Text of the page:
At the same time the Centers for Medicare and Medicaid Services (CMS) is touting its new regulations to strengthen fraud-prevention efforts, a gang of “thugs” (based in New York and California) had pulled off the largest-ever Medicare fraud scheme by one criminal enterprise—to the tune of $163 million.1 How did they do it? Apparently, it was pretty easy—until, that is, the more than 60 perpetrators were arrested in October.
Medicare fraud has been around for a long time and oversight has been patchy. One providers says he believes the oxygen cap, competitive bidding, and lowered reimbursement imposed on dealers and providers by CMS are the result—a knee-jerk reaction to show Congress something is being done. The perpetrators in the case of the $163 million fraud opened nonexistent companies, stole the identity of unknowing physicians and patients, reported “notional” or nonexistent treatment, and collected the reimbursement. Unfortunately, due to Congress’ mandate that claims be paid within 15 days, by the time the fraud was discovered, it was too late—and the crooks had disappeared with their take and opened a new “phantom” facility.
They were only caught when information on 2,900 Medicare patients—including Social Security numbers and dates of birth—was reported stolen. Some claims were obviously suspicious, eg, dermatologists billing for heart exams.
Except for its astonishing scope, this is not a unique case. Fraud is lucrative all over the United States: Nationwide, nearly $60 billion have been defrauded from Medicare, which, of course, means taxpayers.2 Will the new prevention tools included in the Affordable Care Act be effective? CMS has been given $3.5 million for fraud prevention in the hopes that it will. As part of a general restructuring, CMS has established the Center for Program Integrity, which is focused on identifying and preventing fraud and protecting beneficiaries. CMS has proposed several new rules, which, if approved, will give the Center the tools it needs to increase scrutiny of the $900 billion in spending by Medicare, Medicaid, and the Children’s Health Insurance Program.3 Briefly, the new rules will suspend payment to a provider when there has been a “credible allegation” of fraud, including those from beneficiaries; require Medicaid programs to stop using medical providers who have been terminated from Medicare and authorize Medicare to suspend providers who have been terminated by Medicaid; require more visits to medical firms to ensure they are legitimate; and rate medical providers by their risk for engaging in fraud—high risk providers would be fingerprinted and investigated for criminal background.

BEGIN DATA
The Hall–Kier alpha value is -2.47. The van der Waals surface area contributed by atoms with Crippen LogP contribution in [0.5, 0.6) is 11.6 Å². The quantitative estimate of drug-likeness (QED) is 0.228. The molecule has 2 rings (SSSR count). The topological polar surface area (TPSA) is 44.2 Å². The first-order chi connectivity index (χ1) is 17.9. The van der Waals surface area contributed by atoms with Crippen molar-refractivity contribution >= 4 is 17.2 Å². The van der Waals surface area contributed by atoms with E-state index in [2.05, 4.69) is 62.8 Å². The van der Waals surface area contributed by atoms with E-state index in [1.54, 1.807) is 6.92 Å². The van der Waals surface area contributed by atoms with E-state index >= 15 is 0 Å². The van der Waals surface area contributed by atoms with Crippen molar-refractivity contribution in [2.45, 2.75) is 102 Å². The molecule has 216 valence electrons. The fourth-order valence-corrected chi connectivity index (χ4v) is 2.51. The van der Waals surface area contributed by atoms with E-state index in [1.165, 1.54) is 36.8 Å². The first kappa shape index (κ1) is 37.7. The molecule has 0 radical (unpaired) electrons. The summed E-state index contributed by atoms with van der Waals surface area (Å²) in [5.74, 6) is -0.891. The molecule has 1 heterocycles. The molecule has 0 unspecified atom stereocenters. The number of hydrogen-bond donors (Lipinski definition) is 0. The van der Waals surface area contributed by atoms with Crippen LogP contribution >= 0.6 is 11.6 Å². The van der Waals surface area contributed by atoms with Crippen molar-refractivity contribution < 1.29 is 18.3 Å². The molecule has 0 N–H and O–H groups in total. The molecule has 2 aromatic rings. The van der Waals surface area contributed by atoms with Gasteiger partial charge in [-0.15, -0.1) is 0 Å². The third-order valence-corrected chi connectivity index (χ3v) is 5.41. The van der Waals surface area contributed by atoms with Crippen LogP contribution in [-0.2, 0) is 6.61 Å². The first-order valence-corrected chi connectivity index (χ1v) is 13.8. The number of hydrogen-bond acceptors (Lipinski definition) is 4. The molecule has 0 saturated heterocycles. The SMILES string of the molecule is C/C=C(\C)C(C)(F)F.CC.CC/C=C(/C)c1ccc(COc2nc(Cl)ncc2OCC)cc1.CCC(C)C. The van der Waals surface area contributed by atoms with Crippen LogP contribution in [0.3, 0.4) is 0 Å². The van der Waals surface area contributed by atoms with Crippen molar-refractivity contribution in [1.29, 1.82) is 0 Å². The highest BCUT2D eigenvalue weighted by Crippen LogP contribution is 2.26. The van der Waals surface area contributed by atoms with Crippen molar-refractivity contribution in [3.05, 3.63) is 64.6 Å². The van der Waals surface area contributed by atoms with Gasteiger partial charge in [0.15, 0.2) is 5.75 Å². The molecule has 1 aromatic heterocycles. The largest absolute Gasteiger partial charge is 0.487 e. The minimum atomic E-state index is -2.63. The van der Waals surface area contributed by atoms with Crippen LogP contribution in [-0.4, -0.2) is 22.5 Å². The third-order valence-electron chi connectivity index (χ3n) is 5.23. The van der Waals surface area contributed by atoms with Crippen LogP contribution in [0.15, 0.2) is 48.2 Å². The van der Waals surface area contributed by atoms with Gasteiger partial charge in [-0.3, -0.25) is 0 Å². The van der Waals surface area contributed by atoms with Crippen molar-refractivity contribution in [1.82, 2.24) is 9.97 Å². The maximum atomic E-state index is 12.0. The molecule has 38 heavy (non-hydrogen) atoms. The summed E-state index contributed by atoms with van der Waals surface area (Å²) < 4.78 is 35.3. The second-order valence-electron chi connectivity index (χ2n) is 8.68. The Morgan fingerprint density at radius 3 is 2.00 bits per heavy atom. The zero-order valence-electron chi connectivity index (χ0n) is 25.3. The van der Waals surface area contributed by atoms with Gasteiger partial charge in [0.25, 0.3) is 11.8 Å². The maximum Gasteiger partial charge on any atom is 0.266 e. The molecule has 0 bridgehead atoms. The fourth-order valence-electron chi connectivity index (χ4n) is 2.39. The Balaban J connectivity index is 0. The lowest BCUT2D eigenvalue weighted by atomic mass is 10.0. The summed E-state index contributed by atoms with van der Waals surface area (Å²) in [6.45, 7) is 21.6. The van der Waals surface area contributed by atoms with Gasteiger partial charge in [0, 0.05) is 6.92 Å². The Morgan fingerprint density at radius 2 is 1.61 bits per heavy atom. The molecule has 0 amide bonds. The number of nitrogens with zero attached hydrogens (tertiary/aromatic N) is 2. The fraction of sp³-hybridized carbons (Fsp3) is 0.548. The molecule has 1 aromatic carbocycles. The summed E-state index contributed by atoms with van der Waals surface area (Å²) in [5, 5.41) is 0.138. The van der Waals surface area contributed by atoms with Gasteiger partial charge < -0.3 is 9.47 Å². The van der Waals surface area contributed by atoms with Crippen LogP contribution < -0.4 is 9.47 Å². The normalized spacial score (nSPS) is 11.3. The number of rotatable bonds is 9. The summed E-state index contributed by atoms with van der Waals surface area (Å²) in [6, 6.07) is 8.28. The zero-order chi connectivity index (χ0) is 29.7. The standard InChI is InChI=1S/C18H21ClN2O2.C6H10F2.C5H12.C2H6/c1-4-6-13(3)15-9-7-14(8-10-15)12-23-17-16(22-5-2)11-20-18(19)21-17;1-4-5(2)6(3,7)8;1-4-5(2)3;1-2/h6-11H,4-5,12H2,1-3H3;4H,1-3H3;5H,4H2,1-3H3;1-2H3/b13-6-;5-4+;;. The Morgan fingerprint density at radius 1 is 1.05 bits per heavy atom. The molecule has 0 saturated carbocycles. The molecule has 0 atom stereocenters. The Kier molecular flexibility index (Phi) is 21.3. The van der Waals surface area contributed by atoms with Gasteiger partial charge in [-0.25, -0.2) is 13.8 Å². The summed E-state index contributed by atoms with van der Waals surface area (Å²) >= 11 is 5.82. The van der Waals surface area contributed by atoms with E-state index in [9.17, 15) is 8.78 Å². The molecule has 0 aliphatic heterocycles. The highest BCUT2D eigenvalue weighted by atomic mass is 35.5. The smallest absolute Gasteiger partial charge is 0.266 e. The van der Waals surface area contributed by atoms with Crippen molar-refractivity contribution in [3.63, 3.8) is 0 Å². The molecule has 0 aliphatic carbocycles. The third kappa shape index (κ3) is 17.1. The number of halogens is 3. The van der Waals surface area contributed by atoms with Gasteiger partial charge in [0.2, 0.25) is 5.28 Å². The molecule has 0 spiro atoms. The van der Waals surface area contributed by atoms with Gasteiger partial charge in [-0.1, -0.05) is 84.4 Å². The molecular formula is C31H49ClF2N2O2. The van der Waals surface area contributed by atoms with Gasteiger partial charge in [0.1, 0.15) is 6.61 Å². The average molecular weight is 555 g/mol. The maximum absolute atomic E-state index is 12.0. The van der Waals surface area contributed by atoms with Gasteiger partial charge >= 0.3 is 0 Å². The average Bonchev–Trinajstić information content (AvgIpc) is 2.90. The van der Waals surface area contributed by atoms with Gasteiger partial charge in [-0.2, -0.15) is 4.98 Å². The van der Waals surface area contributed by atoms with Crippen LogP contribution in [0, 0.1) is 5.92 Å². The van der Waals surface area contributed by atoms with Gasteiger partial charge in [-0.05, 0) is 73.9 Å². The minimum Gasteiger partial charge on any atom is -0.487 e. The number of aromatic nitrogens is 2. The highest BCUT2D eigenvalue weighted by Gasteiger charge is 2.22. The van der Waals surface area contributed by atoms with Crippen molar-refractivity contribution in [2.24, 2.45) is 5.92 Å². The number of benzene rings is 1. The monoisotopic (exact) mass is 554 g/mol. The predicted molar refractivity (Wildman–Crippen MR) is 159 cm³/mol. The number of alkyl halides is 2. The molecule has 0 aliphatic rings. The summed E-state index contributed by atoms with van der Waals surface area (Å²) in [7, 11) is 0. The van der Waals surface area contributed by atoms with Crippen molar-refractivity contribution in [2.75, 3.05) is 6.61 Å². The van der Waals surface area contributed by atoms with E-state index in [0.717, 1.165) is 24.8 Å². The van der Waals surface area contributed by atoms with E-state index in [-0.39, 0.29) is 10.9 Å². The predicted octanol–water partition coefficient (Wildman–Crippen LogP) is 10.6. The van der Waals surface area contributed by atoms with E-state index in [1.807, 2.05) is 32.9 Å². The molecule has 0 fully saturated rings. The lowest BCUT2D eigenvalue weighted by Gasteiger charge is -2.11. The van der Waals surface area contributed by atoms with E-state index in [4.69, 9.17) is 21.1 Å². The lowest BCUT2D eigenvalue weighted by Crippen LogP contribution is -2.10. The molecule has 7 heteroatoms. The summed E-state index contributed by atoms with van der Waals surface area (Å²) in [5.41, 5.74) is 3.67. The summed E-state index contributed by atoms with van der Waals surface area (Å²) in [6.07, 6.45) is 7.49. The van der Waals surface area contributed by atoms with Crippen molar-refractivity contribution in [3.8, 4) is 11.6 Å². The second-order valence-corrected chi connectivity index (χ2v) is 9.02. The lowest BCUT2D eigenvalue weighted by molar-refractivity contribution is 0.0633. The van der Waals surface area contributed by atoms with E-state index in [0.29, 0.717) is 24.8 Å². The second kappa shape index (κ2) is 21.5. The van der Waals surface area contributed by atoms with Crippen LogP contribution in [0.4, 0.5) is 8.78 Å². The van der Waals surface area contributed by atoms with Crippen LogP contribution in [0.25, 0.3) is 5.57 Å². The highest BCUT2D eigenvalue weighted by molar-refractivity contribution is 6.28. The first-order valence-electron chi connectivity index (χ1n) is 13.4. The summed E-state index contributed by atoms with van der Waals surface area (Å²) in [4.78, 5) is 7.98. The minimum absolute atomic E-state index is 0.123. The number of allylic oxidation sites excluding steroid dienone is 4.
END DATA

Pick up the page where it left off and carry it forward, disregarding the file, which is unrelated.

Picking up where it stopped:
In a September interview,4 Peter Budetti, MD, director of the Center for Program Integrity, said that the initiative “will allow us to go beyond what we’ve always called ‘pay and chase’ and to actually have the tools … to prevent much of the fraud we’ve seen in recent years.”4
An ambitious program, and, as I draw closer to being a Medicare beneficiary myself, I wish Dr Budetti success!
- Dozens Charged in $163M Medicare Fraud Scheme. Available at: www.cbsnews.com/stories/2010/10/13/national/main6954223.html. Accessed October 15, 2010.
- Medicare: the Sixty Billion Dollar Fraud. Available at: www.cbsnews.com/video/watch/?id=6837797n&tag=contentBody;housing. Accessed October 15, 2010.
- New tools to fight Medicare fraud. Available at: www.healthcare.gov/news/factsheets/tools_to_fight_fraud.html. Accessed October 15, 2010.
- Feds gain power over billions in Medicare fraud. Available at: www.usatoday.com/news/washington/2010-09-20-medicare-new-rules_N.htm. Accessed October 15, 2010.